Direct HTTP request data directly come from HTTP request messages. An HTTP request is a
message sent by a web client (browser) to a web server to request a resource (a web page or a web page
element like an image). Traditionally, web traffic measurement is directly based on web resource visits
(commonly called page view). Then each request is further described by a number of dimensions, such as
page, visitor, technology, etc. The format of the HTTP 1.1 request is specified in IETF RFC 2616
(Fielding, Gettys, & Mogul, 1999). A typical HTTP request message is shown in Figure 1.
Figure 1: HTTP request header sample displayed with Chrome v22
An HTTP request consists of a request command (the first line) and HTTP headers. The request
command includes the required URI (unified resource identifier) information. A URI generally includes a
host's domain or IP and a directory path. If the host information is not included as a part of the URI, then
the “host” header has to be provided. The URI is the key information that leads to the count of a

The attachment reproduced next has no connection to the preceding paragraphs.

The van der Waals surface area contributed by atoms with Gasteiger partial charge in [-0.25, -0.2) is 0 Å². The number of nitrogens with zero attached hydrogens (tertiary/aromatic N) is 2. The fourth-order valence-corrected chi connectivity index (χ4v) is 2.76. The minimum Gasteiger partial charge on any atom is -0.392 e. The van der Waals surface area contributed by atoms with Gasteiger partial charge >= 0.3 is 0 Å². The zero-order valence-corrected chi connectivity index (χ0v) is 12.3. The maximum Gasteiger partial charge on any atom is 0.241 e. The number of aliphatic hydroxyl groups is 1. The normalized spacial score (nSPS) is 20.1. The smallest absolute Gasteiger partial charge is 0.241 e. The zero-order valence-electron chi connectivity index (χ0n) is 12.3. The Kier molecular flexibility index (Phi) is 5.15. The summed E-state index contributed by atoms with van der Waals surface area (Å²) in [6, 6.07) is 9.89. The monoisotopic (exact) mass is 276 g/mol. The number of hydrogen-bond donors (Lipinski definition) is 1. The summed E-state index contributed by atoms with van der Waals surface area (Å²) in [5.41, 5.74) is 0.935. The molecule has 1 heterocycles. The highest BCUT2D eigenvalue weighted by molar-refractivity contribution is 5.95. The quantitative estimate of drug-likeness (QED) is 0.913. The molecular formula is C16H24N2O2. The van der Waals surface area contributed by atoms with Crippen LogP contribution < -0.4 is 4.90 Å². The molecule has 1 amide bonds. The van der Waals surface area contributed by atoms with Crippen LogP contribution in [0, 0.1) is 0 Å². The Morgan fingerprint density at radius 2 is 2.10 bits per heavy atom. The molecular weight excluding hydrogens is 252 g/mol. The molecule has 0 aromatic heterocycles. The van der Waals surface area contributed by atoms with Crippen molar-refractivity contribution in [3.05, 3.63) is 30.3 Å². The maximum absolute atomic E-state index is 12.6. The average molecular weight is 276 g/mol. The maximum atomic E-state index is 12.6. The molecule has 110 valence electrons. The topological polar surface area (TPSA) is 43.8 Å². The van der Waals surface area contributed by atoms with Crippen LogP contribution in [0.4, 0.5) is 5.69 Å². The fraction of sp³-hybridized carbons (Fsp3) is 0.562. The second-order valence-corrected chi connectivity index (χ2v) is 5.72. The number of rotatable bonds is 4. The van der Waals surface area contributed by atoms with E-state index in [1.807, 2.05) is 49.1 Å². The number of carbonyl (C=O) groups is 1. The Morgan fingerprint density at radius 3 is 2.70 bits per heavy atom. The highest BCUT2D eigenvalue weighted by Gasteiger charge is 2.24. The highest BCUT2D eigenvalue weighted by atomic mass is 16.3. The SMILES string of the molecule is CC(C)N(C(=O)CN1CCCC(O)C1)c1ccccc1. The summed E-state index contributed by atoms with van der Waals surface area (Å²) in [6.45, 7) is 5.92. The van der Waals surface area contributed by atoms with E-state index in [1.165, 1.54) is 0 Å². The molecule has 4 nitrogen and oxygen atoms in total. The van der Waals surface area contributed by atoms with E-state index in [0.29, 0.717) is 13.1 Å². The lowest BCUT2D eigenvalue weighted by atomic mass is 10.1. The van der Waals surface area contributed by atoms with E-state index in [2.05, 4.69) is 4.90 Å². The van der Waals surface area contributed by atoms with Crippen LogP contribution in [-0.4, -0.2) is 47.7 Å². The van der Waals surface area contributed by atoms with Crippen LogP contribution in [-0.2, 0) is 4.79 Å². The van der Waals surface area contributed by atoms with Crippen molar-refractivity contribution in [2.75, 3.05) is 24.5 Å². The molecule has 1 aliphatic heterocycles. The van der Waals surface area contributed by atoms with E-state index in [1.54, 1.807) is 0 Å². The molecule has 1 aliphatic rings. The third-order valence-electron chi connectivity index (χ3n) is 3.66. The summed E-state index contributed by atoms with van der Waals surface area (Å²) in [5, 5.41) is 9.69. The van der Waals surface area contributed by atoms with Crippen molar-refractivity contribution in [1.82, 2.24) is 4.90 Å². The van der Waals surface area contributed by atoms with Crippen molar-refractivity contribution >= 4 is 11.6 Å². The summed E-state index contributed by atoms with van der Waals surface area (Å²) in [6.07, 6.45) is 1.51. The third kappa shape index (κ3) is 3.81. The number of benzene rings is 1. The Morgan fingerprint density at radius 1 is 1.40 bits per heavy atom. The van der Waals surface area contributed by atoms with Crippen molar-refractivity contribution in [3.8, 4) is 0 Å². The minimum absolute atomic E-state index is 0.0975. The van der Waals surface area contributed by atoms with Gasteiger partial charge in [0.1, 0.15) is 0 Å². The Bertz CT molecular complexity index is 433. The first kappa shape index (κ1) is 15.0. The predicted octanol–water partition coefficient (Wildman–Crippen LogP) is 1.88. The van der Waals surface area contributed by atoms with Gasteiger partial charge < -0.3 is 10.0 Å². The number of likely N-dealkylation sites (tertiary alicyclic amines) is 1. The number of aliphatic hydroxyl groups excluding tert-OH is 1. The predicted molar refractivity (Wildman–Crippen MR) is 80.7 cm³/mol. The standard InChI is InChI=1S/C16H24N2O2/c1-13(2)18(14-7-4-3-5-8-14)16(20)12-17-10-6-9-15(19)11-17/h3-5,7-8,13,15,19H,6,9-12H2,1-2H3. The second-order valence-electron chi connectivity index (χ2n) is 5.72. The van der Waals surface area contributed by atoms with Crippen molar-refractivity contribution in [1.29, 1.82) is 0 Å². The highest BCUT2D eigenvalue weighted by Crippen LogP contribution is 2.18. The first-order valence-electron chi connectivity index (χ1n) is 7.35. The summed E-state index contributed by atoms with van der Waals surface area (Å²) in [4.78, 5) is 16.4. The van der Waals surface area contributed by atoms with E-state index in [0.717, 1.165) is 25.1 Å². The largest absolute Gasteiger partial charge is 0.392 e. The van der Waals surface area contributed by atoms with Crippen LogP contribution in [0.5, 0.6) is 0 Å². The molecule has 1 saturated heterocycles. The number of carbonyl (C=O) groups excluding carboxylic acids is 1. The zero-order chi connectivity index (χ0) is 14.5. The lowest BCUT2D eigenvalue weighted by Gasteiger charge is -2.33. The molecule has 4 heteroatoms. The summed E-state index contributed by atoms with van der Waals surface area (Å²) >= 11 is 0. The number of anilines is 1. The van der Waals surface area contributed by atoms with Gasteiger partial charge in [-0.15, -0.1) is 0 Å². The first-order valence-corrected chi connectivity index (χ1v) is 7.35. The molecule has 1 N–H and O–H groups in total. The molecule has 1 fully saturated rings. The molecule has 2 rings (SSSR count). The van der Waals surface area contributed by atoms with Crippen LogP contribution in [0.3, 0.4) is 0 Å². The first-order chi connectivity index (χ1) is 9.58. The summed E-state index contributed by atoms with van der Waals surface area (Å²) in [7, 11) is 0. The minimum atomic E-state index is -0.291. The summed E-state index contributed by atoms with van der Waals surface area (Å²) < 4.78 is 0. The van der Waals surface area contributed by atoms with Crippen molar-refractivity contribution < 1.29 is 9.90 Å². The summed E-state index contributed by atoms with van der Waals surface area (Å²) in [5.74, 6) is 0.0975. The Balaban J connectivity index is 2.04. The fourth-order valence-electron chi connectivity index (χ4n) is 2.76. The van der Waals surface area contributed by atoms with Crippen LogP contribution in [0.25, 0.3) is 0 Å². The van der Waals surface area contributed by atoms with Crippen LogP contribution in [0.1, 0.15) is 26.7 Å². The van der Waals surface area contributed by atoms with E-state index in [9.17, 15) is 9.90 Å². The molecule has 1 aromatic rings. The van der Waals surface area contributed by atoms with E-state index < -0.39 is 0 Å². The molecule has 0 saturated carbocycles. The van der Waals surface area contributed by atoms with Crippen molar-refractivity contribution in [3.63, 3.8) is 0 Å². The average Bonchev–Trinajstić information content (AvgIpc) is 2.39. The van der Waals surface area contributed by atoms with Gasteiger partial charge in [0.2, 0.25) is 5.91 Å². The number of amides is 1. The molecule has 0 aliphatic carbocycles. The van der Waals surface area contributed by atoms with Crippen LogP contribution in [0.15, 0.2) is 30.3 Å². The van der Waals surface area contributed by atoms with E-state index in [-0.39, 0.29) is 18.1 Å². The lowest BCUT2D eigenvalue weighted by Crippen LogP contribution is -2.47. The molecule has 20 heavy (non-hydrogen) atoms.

page/resource views. HTTP headers are pairs of field names and values. HTTP 1.1 specification defines a
set of headers that can be included. These headers describe request and client characteristics. Most of the
header data are dimensional type of data used in web analytics. Some commonly used header fields for
tracking are:
User-Agent field holds client information such as browser type and operating system type. This
information can be used to profile client technologies.
Referer (not “referrer”) field keeps the previously visited URL that leads to the current URL. This
header can be used for the clickstream analysis where user visiting paths can be constructed by
chaining a serial of requests. It also can be used for metrics like entry rate, exit rate, etc.